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Presidential debates – do they matter?

Opinion

The third presidential debate this week will largely determine the final stages of voting in the United States, writes Professor Don DeBats.

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In all, 37 American states allow non-excuse early voting and about 30 per cent of the estimated 130 million to 140 million votes anticipated in this election will be cast before the official election day on Tuesday, November 8. In very few places in the US is a Tuesday election day an actual deterrent to voting.

The presidential candidates have long been chosen; that separate primary election process began on February 1 in Iowa and finished on June 14 in Washington DC. They attracted the participation of about 57,600,000 voters, the second-highest number of participants (just below 2008, which was also a greenfield election with no incumbent president or vice-president standing) in the history of presidential primaries.

Both Hillary Clinton and Donald Trump secured solid majorities of delegates elected in those primaries, Clinton far easier than Trump.

Both candidates, however, share remarkably high negative ratings among the same public that participated or did not participate in the primaries: this is a presidential election in which “neither of the above” is the real popular choice.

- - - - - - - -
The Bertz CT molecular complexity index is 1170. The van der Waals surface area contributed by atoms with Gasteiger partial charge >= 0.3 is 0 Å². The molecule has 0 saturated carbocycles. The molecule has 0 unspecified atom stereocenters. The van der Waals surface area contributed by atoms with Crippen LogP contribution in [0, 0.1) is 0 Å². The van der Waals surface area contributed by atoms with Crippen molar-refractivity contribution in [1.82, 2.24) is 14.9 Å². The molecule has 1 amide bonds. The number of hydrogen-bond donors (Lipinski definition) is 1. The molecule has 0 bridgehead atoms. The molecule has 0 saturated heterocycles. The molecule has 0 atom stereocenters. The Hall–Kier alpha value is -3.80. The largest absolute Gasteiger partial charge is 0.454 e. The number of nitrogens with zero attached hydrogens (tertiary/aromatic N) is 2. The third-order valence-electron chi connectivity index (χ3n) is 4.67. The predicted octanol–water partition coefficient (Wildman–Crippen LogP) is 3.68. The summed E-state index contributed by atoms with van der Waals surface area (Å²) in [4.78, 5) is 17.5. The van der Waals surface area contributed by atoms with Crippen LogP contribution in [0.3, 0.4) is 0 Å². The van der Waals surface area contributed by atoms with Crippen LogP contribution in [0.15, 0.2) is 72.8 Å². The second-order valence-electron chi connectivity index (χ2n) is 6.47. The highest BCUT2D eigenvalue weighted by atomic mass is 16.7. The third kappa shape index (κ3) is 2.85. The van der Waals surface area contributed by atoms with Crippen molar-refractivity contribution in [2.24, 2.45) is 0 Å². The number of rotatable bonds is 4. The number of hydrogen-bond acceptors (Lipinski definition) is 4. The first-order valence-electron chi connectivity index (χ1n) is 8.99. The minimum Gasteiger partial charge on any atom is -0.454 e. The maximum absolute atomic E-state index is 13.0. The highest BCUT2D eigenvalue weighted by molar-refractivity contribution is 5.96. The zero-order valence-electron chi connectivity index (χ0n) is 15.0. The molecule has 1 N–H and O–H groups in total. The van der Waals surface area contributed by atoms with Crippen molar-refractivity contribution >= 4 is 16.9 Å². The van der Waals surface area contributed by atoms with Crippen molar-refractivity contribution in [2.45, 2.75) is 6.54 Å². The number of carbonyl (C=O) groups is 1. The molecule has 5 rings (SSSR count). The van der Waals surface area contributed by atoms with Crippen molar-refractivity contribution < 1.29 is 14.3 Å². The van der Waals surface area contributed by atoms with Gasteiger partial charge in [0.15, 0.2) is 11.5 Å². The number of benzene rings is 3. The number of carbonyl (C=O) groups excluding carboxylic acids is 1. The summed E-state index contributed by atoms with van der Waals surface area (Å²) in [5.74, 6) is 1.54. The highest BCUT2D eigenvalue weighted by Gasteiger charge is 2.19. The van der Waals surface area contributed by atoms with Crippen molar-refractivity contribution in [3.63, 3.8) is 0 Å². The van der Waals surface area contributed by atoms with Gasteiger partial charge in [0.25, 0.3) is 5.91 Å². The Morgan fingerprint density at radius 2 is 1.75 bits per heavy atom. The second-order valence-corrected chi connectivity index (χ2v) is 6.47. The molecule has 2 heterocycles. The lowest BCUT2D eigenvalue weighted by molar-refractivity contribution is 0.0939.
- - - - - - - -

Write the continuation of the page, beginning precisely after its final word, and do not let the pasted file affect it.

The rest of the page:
For those who are real debaters, we should note that the three presidential “debates” are not really debates at all.

No one is keeping score, there is no official winner or loser, there are no penalties (as there are in real debates, where judges penalise those who dissemble, lie or just do not make points well), and there is very little direct interaction between the candidates. The capacity of the moderator(s) to exercise control is very limited because no one wants the debate to be about the moderator and his or her role in the event.

But do they matter? As ever in the social sciences, it is difficult to attribute causality to an effect.

We cannot conduct a controlled experiment to determine how an individual who says that he or she watched all or some part of the debates would have voted without watching or listening to all or some of the debates. We cannot re-run that person’s life removing the debates from the voter’s decision.

Insofar as there is a political science consensus on the question of “whether the debates matter”, the answer probably is, if the test of mattering is whether they change votes, that they do not matter very much.

A second question is whether the debates determine the outcome of the election. The answer here is much clearer: almost certainly not.

First there is audience size: self-reporting of watching the debates is twice as high as what professional organisations estimate of the debate audience. People see excerpts of debates and then believe, or say, they watched the debate.

And then there is the gap between debates and the election: from this year’s first debate, which will be the most watched, the gap to election day will be seven weeks.

The last presidential debate is usually, as this year, two weeks before election day making a causal connection even more problematic. Moreover, as noted, about one-third (and an ever-increasing portion) of the electorate will have voted early, some before the first debate, many before the last debate.

But are they important? Yes, is the clear answer.